Some unhealthy lifestyles that affect female fertility
Many women do not pay attention to fertility until they get married or are ready to have babies. What they don’t know is that they can prepare themselves for the days ahead.
Your everyday lifestyle plays an important role in your fertility. Gone are the days when age is the only factor or the highest factor affecting fertility.
Recent findings have included environmental factors, genetics, hormonal imbalances, stress, diets, as some other factors that could affect fertility.
A healthy egg is necessary for fertility and as a woman ages, the health of her eggs begins to decline. But even if age does not set in, there are some other unhealthy lifestyles that affect a woman’s fertility.
It has been discovered that caffeine interferes with the muscular contractions of the fallopian tubes. The fallopian tubes are responsible for moving the egg from the ovary to the uterus. Conception takes place in the fallopian tubes.
Therefore, if the smooth muscle contractions are reduced the egg won’t be in the optimal area for conception. This study was conducted at The University of Nevada School of Medicine in Reno.
Caffeine is not only found in coffee but in some tea, drinks, as well as chocolate. So you might want to start cutting down caffeine intake.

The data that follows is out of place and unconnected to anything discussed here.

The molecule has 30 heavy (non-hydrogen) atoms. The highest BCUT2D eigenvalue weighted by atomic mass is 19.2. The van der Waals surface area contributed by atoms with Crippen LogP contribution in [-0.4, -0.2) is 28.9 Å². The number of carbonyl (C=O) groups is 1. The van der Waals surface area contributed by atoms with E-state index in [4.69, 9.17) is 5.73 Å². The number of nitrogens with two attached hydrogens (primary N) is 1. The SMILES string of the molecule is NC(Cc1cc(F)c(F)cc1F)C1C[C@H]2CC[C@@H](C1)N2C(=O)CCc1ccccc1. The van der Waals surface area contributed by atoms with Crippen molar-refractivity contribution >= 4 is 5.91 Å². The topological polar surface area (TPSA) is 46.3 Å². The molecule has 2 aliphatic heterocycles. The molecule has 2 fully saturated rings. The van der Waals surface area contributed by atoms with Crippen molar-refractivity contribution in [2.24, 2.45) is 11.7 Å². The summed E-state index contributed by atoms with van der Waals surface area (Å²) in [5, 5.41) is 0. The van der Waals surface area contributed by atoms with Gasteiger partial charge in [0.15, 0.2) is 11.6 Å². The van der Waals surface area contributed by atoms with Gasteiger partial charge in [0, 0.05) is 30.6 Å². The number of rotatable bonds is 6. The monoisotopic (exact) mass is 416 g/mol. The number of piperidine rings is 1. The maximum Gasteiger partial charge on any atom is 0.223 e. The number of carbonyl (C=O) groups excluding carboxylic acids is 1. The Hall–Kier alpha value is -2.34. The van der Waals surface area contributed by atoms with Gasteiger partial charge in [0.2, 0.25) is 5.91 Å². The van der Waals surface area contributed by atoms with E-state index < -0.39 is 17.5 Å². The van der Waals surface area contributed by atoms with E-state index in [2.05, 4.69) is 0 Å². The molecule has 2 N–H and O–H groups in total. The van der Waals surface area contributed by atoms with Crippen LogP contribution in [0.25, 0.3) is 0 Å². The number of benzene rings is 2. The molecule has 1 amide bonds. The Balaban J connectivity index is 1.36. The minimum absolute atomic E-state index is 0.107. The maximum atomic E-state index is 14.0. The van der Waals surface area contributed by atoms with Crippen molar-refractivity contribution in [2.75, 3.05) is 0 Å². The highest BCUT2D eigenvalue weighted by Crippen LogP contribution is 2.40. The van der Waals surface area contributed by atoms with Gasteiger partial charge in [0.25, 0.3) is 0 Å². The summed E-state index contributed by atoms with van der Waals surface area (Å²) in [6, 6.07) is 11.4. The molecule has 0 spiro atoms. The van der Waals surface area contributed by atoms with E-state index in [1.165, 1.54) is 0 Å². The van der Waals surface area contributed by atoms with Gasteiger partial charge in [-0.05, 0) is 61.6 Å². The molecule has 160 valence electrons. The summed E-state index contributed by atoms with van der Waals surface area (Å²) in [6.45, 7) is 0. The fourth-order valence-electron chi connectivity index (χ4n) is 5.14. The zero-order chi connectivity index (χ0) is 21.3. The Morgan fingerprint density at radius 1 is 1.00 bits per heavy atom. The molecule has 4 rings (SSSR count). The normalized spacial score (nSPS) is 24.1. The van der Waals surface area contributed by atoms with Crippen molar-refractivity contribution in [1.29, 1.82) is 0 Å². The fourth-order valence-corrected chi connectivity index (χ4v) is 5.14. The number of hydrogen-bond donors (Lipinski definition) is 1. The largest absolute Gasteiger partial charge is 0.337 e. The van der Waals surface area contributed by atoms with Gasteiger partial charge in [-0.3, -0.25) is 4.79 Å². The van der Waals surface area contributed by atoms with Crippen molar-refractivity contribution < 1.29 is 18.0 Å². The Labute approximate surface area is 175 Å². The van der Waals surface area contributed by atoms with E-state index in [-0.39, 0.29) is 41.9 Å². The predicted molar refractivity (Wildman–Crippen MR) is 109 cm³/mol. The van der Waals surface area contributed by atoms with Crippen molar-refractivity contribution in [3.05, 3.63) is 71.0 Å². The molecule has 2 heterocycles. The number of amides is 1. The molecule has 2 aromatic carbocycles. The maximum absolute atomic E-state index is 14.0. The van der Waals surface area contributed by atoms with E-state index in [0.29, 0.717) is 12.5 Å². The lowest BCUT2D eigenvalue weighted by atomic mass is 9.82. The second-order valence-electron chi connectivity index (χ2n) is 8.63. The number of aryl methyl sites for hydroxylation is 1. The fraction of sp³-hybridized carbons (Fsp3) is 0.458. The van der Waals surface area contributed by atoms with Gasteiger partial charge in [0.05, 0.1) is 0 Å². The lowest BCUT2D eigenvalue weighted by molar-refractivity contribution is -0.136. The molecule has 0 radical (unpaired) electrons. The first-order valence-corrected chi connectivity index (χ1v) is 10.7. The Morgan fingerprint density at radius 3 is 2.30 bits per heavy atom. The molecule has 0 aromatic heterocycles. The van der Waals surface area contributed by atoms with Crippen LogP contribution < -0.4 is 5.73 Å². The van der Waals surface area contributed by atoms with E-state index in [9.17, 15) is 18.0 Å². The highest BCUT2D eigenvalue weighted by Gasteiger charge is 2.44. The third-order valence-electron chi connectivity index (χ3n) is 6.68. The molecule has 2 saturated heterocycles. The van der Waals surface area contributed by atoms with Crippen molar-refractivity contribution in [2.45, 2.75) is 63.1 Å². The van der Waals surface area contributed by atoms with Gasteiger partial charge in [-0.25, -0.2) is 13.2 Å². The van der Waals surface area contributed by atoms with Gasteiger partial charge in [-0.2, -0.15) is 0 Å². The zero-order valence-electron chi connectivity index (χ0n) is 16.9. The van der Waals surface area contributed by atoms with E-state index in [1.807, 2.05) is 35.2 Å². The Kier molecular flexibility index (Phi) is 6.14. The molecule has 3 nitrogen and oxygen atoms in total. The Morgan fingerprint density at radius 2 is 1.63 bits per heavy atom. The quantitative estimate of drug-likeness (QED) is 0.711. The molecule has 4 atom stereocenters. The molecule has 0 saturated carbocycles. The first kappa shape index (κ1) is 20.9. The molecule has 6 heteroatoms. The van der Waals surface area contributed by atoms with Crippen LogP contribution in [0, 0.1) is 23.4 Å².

Excess sugar can result in a lot of fertility problems. It causes a deficiency in vitamins and minerals, resists insulin, causes hormonal imbalance that affects the production of estrogen and progesterone, the very important sex hormones necessary for reproduction in a woman.
Feeding more on unhealthy carbohydrates like cereal, white bread, white rice, snacks, sugary drinks, sodas can increase or cause a rise in sugar level.
These two factors can make conception more difficult. Up to 13% of infertility may be attributable to cigarette smoking. It causes several infertility disorders especially when it’s abused. This goes for those who drink alcohol too.
Studies have linked high level of physical activities with some women’s inability to conceive.
Stress affects the Hypothalamus, a gland in the brain that regulates the hormones that tell your ovaries to release eggs. Thereby affecting ovulation. Women are less likely to conceive if they undergo a high level of stress.
Several studies have also shown a link between trans fat and infertility (Read more about trans fat here). It increases the risk of ovulatory infertility when consumed instead of healthy unsaturated fats.